According to Kevin Johnson, Manager, Innotribe Startup Challenge, the industry has always been in a state of disruption to some extent, with new products becoming available on the market all the time, although it is technology that is enabling the current levels of disruption we are seeing in the marketplace. “I think at the moment the biggest reason we are seeing this disruption, is due in part to technology enabling this, and also in part the fact the majority of financial services innovation is happening on the front end, which customers can see. There are new technologies entering the market place at the moment which have the potential to change the way the industry runs, bringing significant advantages to both the service providers and their customers.”

In order to keep up with this change of pace, financial services players are investing in financial technology, setting up innovation labs, accelerators and investment funds, indicating that the shift is here to stay. “The financial industry is working closely with new companies who are looking at this technology, to understand its implications, and while this may seem to be happening faster than normal, I think this is in part to it being more visible that it has been before, and technology adoption in the wider world being at a level, where new platforms can bring significant opportunities,” says Johnson.

Although there are more and more new players entering the FS market, traditional players are currently working to level the playing field and according to Johnson, are innovating their offerings to meet new customer demand and expectations. “While they are being pushed by the new entrants on one hand, the customers on another, and regulation on another, they are looking for innovative ways to serve their customers. One key example of this change is the move to real time systems on the back end, which will unlock positive innovation for customers, and participating firms.”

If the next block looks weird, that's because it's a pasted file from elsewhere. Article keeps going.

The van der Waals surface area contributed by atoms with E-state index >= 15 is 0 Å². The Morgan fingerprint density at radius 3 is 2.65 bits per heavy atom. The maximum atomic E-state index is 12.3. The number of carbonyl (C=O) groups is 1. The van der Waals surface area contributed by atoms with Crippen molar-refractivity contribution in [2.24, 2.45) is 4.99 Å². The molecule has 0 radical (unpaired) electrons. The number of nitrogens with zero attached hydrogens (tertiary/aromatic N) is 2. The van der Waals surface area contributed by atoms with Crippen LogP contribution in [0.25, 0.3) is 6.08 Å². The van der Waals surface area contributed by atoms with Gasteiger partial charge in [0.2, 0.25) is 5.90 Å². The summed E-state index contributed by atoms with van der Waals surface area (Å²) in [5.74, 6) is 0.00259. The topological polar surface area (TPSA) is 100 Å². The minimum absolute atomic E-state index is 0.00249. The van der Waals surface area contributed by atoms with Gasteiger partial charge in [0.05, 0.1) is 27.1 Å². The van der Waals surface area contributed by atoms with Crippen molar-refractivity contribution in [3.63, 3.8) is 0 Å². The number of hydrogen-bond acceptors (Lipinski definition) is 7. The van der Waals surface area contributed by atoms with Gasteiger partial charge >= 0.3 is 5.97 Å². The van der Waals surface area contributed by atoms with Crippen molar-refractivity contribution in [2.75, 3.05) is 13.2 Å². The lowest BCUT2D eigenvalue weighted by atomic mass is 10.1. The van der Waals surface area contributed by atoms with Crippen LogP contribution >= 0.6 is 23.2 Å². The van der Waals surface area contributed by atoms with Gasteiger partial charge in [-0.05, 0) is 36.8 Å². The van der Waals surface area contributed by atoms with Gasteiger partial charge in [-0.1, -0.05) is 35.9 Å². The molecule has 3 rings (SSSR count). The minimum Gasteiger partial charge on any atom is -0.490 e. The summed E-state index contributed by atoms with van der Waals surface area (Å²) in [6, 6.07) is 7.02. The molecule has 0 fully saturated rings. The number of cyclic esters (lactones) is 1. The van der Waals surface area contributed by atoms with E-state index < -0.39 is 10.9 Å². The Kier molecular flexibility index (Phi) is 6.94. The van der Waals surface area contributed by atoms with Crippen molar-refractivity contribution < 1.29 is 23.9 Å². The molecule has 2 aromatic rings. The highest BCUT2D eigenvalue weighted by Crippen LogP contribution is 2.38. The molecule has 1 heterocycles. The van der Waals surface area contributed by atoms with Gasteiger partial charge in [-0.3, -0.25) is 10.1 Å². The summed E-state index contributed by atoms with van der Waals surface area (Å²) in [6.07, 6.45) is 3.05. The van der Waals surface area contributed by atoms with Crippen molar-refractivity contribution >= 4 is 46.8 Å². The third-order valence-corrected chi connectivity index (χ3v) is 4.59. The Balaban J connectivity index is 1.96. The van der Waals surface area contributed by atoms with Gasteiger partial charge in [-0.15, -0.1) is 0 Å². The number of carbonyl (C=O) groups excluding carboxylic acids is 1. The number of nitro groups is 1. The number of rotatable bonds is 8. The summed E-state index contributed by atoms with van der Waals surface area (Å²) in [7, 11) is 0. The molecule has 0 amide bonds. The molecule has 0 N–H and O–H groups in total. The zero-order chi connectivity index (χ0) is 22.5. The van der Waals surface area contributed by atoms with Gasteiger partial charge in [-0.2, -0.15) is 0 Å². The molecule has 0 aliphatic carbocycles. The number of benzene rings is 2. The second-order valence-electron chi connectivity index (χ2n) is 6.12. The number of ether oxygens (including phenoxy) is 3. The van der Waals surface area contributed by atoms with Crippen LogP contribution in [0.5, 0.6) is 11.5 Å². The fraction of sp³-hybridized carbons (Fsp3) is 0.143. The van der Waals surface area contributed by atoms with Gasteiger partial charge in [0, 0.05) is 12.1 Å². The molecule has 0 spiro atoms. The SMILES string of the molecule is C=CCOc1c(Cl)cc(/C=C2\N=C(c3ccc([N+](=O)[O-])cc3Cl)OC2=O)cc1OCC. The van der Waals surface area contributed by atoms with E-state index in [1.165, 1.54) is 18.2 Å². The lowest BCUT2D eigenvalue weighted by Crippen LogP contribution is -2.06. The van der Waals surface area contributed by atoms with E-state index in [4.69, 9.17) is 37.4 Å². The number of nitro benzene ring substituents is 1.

Laubsch believes that leading institutions are now more focused on improving customer experience and using big data to drive decisions. “Charles Schwab has launched a robo-advisor service to compete with software based investing platforms. Goldman Sachs has more programmers than Facebook, and now rivals Silicon Valley’s biggest venture funds while also incubating startups internally. Barclays and Santander have started Fintech incubators, and most leading banks have ramped up investments. And we are seeing more co-opetition (e.g., Citibank partnering with Lending Club for community lending). Far from a zero sum game, Fintech innovators provide efficiencies and new markets for banks who learn to embrace innovation. And ultimately, firms must seek to disrupt themselves before someone else does.”

According to Johnson, due to changes in the current landscape, traditional service providers are looking for potential opportunities for collaborate with new players. “The current Financial Services Landscape has changed, with a number of new players coming into this space offering services that traditional financial institutions offer. The traditional players are looking to understand these new players, and how they think. To spot potential opportunities for collaboration with them. This is evidenced by the large amount of fintech funds being run from within financial institutions, which are investing in companies to learn, as well as invest.”